Summer sketches

I hope you’re having a good year so far. This is my first blog post in a long time. Last summer, I started writing a new book. I just recently finished it and published it on Amazon in April. Anyway, I tend to have a one-track mind. I usually pour all my energy into one project at a time and neglect everything else. This blog is normally the first thing I abandon.

Sorry about that.

Since Starlight Desperado is finally completed and published, I decided to buy a little sketchbook at Dollar General and start drawing again. Here are a couple of pictures I drew the other night. I photographed my sketchbook in the grass. I got the idea fromĀ a wonderful artist known as The Crazy Bag Lady. Sadly, my grass is not nearly as pretty as hers.

 

Copyright 2018 Matthew David Curry

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Indra

I’ve been busy writing for the past several months, so I haven’t drawn much. The other night, my new friend Indra asked me to draw her picture. So I did. It felt so good to draw again.

Alara

Lately, I’ve been watching a new show called The Orville, a comedy version of Star Trek: the Next Generation. It’s one of my favorite shows now. The other night, I drew a picture of Alara, a character played by Halston Sage.

Happy Thanksgiving.

My latest drawing binge…

I spent my early childhood in Tampa, Florida. The local TV station, WTOG, aired a show on Saturday afternoons called Creature Feature. Dr. Paul Bearer was the host. He played “horrible old movies,” as he called them. He introduced the movies and made jokes during the commercial breaks. Dr. Paul Bearer’s real name was Dick Bennick. He passed away in 1995, but I still like to watch him on YouTube.

Lost in Germany

We found an auditorium where a heavy metal band was playing. Thick smoke floated above our heads. Red laser beams flashed in the air. People danced with their eyes closed, waving their arms in slow motion, grasping at imaginary objects with their fingers. I watched them with nervous curiosity.

After the show was over, I stumbled into the street with Greg and Jesse. It was time to return to the youth hostel. We walked down a staircase in the sidewalk, into the concrete labyrinth where the subway trains lived. We boarded a train and rode through the tunnel a few minutes. Then we stepped off and climbed another set of stairs.

When we reached the top of the stairs and looked around, we didn’t recognize the signs and buildings around us. We had gotten off at the wrong stop. We didn’t know where we were. It was almost eleven o’clock. And we couldn’t call our teacher on our cell phones because we didn’t have cell phones. It was 1998.

So we rambled through the streets, asking strangers for directions to the youth hostel where we were staying. Most of them were friendly and polite, but they had never heard of the Jump In Youth Hostel. We even found a black taxi cab parked indiscreetly on the sidewalk, a common practice in Germany. The driver sat behind the wheel, sipping coffee and listening to the radio. We eagerly asked him to take us to the Jump In Youth Hostel, but he shook his head and started pointing, giving us directions in German. None of us understood German well enough to know what he was saying. We mumbled “danke” and walked away, disappointed and discouraged.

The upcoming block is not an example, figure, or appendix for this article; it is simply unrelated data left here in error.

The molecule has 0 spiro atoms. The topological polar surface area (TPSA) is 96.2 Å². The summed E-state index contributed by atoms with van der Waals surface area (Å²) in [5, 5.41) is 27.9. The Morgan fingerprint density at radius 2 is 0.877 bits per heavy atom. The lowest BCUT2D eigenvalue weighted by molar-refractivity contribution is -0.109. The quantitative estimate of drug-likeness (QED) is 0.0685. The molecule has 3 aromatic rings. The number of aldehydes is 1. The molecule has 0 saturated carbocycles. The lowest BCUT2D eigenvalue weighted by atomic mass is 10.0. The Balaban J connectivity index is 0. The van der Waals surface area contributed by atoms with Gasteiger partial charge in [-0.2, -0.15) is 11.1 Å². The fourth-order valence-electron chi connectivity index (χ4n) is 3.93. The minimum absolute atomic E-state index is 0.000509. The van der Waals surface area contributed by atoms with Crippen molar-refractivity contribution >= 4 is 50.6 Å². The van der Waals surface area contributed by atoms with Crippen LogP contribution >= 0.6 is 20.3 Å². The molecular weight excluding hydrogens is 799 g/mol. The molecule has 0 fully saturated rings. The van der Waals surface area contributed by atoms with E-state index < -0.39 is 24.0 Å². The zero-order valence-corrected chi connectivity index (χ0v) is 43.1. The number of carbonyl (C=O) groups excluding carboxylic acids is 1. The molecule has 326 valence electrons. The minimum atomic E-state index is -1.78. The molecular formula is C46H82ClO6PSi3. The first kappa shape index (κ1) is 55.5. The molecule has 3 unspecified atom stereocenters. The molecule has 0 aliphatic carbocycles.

We walked through the subway and found a group of policemen playing cards in a small, dirty room with pictures of naked women plastered on the walls. We explained our predicament to them. They also gave us helpful directions in German.

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You’ve been reading an excerpt from How to Make an Artist Miserable. The Kindle version is free May 19-23. The paperback version is $5 plus shipping and handling as always.

You can click here to order a copy.

Copyright 2015, 2017 Matthew David Curry. All rights reserved.

Solitude

I hate it when people stand behind me, staring down at my paper and invading my personal space. I don’t know how other artists work, but I spend a long time building the basic shape before I flesh out all the little details. If I’m sketching a face, I might spend ten minutes forming the outline of the head and the curves of the hair around it. But if spectators are gathered around me, I feel obligated to hurry up and work faster in order to keep them entertained. This hasty scrambling always leads to a sloppy picture.

People also love to yell out brainless comments as I draw. If I’m drawing a face, for instance, I will loosely sketch the eyes, make some rough marks representing the nose, scribble in the lips, and then return to the top of the face to add detail to the eyes. As soon as I direct my attention to the eyes, some bonehead will blurt out, “You forgot the give her nostrils! She needs nostrils, don’t she? Are you not gonna give her no nostrils?”

They don’t understand that I’m building the picture in layers. They just think I’m forgetting important details, so they like to point at the paper and remind me to add this and that. Sometimes, they’re deliberately being rude. Sometimes, they’re truly ignorant. Whatever their motivation, it drives me insane. If you don’t know what you’re talking about, don’t open your mouth and spew criticism.

This is why I prefer to draw in the privacy of my apartment, spinning a Miles Davis record on my turntable. Or sitting in a cool hotel room, drinking coffee and listening to the soothing music of The Weather Channel.

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How to Make an Artist Miserable is free on Kindle May 19-23. The paperback version is still $5 plus shipping and handling.

You can click here to order a copy.

(Copyright 2015, 2017 Matthew David Curry. All rights reserved.)